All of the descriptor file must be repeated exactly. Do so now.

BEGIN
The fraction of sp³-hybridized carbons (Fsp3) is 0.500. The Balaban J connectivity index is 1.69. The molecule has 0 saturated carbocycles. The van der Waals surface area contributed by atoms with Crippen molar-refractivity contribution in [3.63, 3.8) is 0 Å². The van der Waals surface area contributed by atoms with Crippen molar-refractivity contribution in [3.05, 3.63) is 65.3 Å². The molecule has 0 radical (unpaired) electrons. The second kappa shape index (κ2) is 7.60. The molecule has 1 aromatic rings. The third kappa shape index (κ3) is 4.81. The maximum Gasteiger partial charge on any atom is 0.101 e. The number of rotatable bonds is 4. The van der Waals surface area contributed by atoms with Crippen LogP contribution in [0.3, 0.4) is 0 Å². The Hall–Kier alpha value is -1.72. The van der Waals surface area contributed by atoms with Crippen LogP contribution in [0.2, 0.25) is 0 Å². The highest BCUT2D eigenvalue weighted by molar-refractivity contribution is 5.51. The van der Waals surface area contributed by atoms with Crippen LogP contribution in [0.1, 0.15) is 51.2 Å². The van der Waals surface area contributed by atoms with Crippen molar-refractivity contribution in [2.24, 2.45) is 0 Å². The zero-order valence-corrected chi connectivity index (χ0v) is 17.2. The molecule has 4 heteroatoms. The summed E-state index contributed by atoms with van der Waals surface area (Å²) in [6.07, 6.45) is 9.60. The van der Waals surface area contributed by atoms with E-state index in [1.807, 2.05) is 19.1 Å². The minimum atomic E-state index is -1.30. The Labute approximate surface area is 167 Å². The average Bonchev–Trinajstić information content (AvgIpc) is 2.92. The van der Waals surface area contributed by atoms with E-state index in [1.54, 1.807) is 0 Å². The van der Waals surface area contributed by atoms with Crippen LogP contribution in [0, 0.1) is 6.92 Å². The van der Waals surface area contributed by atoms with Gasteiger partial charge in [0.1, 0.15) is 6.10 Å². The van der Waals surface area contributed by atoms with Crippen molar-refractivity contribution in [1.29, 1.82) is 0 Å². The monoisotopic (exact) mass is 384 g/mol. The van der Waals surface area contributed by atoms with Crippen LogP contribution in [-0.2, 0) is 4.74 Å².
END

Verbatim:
The fraction of sp³-hybridized carbons (Fsp3) is 0.500. The Balaban J connectivity index is 1.69. The molecule has 0 saturated carbocycles. The van der Waals surface area contributed by atoms with Crippen molar-refractivity contribution in [3.63, 3.8) is 0 Å². The van der Waals surface area contributed by atoms with Crippen molar-refractivity contribution in [3.05, 3.63) is 65.3 Å². The molecule has 0 radical (unpaired) electrons. The second kappa shape index (κ2) is 7.60. The molecule has 1 aromatic rings. The third kappa shape index (κ3) is 4.81. The maximum Gasteiger partial charge on any atom is 0.101 e. The number of rotatable bonds is 4. The van der Waals surface area contributed by atoms with Crippen LogP contribution in [0.3, 0.4) is 0 Å². The Hall–Kier alpha value is -1.72. The van der Waals surface area contributed by atoms with Crippen LogP contribution in [0.2, 0.25) is 0 Å². The highest BCUT2D eigenvalue weighted by molar-refractivity contribution is 5.51. The van der Waals surface area contributed by atoms with Crippen LogP contribution in [0.1, 0.15) is 51.2 Å². The van der Waals surface area contributed by atoms with Crippen molar-refractivity contribution in [2.24, 2.45) is 0 Å². The zero-order valence-corrected chi connectivity index (χ0v) is 17.2. The molecule has 4 heteroatoms. The summed E-state index contributed by atoms with van der Waals surface area (Å²) in [6.07, 6.45) is 9.60. The van der Waals surface area contributed by atoms with E-state index in [1.807, 2.05) is 19.1 Å². The minimum atomic E-state index is -1.30. The Labute approximate surface area is 167 Å². The average Bonchev–Trinajstić information content (AvgIpc) is 2.92. The van der Waals surface area contributed by atoms with E-state index in [1.54, 1.807) is 0 Å². The van der Waals surface area contributed by atoms with Crippen LogP contribution in [0, 0.1) is 6.92 Å². The van der Waals surface area contributed by atoms with Gasteiger partial charge in [0.1, 0.15) is 6.10 Å². The van der Waals surface area contributed by atoms with Crippen molar-refractivity contribution in [1.29, 1.82) is 0 Å². The monoisotopic (exact) mass is 384 g/mol. The van der Waals surface area contributed by atoms with Crippen LogP contribution in [-0.2, 0) is 4.74 Å².